And then there were two…
Let’s look at the facts. The shows that are explicitly part of the Arrowverse include Arrow, The Flash, Supergirl, Legends of Tomorrow, Black Lightning, Batwoman, and Superman and Lois. Of those, Arrow, Supergirl, and Black Lightning have all ended. Legends and Batwoman were, of course, canceled. That leaves us with The Flash and Superman & Lois. Neither Stargirl nor Swamp Thing (both of which aired/air on the CW) have ever been part of the Arrowverse either, aside from their cameo moments in Crisis on Infinite Earths.
The Flash stumbles
The Flash is heading into Season 9, with at least one of its principal cast–Jesse L. Martin–departing the show as a regular. Another cast member, Candice Patton, still hasn’t been officially confirmed as returning and is reportedly still under negotiations for her return to the show. She even posted on her Instagram story last week, “That’s a wrap on Iris West-Allen.” Notice the lack of “Season 8” on that line.
If Patton doesn’t return, will The Flash continue into its ninth season? It’s hard to imagine it going on without the main character’s spouse, who the show has already taken great pains to confirm is the mother of his frequently-visiting future children. It’s one thing to work around, say, a pregnancy, as the showrunners have done for Caitlin Snow/Frost actress Danielle Panabaker twice now, but another entirely to work around the fact that they don’t have a person to play the main character’s true love.
Superman & Lois flies alone
Superman & Lois, meanwhile, is still going strong, with a good cast, stronger-than-average writing, and pretty good VFX for a CW show. However, while Tyler Hoechlin’s Superman and Elizabeth Tulloch’s Lois are unquestionably a part of the Arrowverse, the show itself has avoided even sewing Easter Eggs into dialogue and background text; as Superman disappeared for a month, only John Irons was able to take over for him despite the fact that an equally powerful Kryptonian is just a few states away. Supergirl’s series might have ended, but the character still exists in the Arrowverse, even if Melissa Benoist is onto other things. Only a cameo from David Ramsey’s John Diggle works as connective tissue within the Superman & Lois series proper.
So we have one show on the rocks, and another working overtime to pretend it isn’t part of the greater universe that spawned it. Meanwhile, the CW is reportedly up for sale—Legends‘ and Batwoman‘s cancelations are both likely a direct result of the bean counters at the network trying to clean house to make its current lineup as appealing as possible. That the CW would no longer be owned by Warner Bros. Discovery, the media giant that owns all of DC Comics’ properties, is almost certainly a factor here, too. The only new DC show on the horizon is Gotham Knights, a show centering on the children of Gotham villains, and that show hasn’t officially marked itself as an Arrowverse show at this time.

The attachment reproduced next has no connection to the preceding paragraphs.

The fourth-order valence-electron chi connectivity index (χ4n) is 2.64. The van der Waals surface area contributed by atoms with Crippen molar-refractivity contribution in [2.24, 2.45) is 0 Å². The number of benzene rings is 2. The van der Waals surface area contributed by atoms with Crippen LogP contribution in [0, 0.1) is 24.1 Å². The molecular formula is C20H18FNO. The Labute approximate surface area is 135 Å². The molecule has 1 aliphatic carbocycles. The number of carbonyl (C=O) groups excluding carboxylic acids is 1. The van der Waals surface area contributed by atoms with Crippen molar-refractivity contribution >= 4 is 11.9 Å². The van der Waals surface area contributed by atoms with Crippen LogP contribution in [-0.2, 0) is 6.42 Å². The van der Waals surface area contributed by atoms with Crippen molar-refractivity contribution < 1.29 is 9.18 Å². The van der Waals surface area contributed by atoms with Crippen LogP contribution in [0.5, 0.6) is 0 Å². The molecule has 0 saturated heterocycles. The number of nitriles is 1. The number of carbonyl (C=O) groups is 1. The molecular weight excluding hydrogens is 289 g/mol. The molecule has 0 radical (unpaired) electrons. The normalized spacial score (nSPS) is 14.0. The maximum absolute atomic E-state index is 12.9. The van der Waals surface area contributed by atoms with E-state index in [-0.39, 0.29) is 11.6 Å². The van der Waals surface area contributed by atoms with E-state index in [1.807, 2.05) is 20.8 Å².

While the scale was completely different, the Arrowverse is as close as anyone we can think of has ever come to replicating what Marvel did with its core cast. While the Warners tried to rush the DCEU by putting out Justice League after giving just two characters–Wonder Woman and Superman–their own movies, the Arrowverse showed the same patience that Marvel Studios did with their projects. Arrow was two seasons in before they surprised us by bringing in Barry Allen, and then Supergirl and Legends of Tomorrow joined the fray. This happened over years. Arrow in 2012, Flash in 2014, Supergirl in 2015, Legends of Tomorrow in 2016, Black Lightning in 2018, and Batwoman in 2019. It wasn’t until 2019 and 2020 that all of our heroes came together for Elseworlds and Crisis on Infinite Earths.
After that, though, the COVID pandemic slowed down the momentum of the network significantly, and then problems began, starting with Ruby Rose’s surprise departure after one season of Batwoman, and followed by some of the tumultuous events outlined above. Despite looking like a secondary-network-sized MCU, all signs point to this adventure being one they won’t repeat. DC shows elsewhere, like Titans, Doom Patrol, and Watchmen, have shown no real signs of being connected to each other(one minor crossover episode in Titans notwithstanding).
Is the Arrowverse dead? Technically, no. But its fans should be sitting by its bedside, holding its hand, and remembering all the good times we had together.